Release Date: Jun 17, 2016
Record label: Heavenly
Genre(s): Pop/Rock, Alternative/Indie Rock, Alternative Singer/Songwriter, Chamber Pop
What is it about log cabins and pop? Ever since Bon Iver came along in 2007 with For Emma, Forever Ago, hordes of musicians have retreated to wood-based solitary confinement in the hope of similar inspiration. Martin Craft’s third album – and his first solo outing since 2009’s Arrows at the Sun – is the latest to take this tack: he ended up ensconced on the edge of the Mojave desert, surrounded by “otherworldly silence”, while he made Blood Moon. Said environment has been fully absorbed here.
On his third solo album and first in eight years, singer/songwriter M. Craft makes a strong case for the designations singer/composer and wilderness-conjurer. The Australia native relocated to Los Angeles from a decade-long stay in London, England to begin work on the record, eventually retreating to a desert cabin in Joshua Tree. Once there, he sculpted atmospheric, orchestral song from longer piano compositions conceived in L.A.
Like Bon Iver’s For Emma, Forever Ago, singer-songwriter M Craft’s third album was made in a cabin in the middle of nowhere. It’s this, perhaps, that gives the songs their ghostly quality, whether it’s the hushed, cosmic folk of Afterglow or the twinkling opener, New Horizons, on which all the instruments slowly come to life. Throughout, the Australian is a calming presence, contemplating love while staring at the stars, his voice evoking Sufjan Stevens circa Seven Swans.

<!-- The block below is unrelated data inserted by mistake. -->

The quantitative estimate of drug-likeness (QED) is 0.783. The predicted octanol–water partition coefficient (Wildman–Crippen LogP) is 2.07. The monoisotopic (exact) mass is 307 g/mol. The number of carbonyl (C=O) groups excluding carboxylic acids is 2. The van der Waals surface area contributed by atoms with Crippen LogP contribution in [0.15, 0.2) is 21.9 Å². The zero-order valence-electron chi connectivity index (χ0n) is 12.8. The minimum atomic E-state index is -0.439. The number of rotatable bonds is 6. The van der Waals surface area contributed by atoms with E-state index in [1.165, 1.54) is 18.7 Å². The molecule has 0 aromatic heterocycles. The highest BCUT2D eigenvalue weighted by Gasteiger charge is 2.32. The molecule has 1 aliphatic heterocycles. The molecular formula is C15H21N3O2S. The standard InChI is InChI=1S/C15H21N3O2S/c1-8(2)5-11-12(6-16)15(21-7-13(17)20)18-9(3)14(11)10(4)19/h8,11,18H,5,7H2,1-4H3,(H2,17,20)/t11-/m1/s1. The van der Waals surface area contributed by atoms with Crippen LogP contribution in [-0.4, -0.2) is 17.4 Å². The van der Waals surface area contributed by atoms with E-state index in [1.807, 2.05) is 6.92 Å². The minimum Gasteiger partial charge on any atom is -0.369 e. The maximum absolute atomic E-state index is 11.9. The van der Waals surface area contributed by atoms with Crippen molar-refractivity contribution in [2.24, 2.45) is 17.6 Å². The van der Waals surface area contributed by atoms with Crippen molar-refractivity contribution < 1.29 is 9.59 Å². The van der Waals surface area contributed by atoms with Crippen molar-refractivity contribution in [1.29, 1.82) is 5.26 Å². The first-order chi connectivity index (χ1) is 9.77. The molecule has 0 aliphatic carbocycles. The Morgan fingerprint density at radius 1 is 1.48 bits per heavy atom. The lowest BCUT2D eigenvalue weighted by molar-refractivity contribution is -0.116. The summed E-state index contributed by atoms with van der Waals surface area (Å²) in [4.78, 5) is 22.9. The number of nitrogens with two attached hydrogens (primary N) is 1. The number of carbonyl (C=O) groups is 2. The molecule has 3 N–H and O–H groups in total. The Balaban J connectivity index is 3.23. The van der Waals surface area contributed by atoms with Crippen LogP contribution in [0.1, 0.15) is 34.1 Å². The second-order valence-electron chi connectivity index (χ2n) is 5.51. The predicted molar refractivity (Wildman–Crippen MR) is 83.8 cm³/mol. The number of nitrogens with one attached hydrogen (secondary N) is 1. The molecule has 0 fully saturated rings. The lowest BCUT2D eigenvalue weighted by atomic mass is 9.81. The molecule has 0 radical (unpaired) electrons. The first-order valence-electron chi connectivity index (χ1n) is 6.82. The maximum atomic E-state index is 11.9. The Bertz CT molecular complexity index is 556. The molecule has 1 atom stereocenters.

Music made with ghosts haunting songwriters in isolation continues to take form in magical ways. O.K. Computer and For Emma, Forever Ago embody the indie rock version of the Vincent Van Gogh suffering artist archetype. In Radiohead folklore, the band made the album 40 miles away from any known population source with nothing more than electricity and a landline.
Learning that an album started life as “a series of unstructured, experimental piano pieces” could strike fear into the heart, but in the skilled hands of Martin Craft those improvisations have been shaped into a series of well-ordered songs. Inspired by the noisy silence of the Mojave desert and its all-enveloping starscapes, the 10 tracks on Blood Moon aim to capture Craft’s responses to his (temporarily) solitary lifestyle. There is certainly a natural grandeur to the material, even if some of the subject matter – Chemical Trails, for example – is wrought by human hand.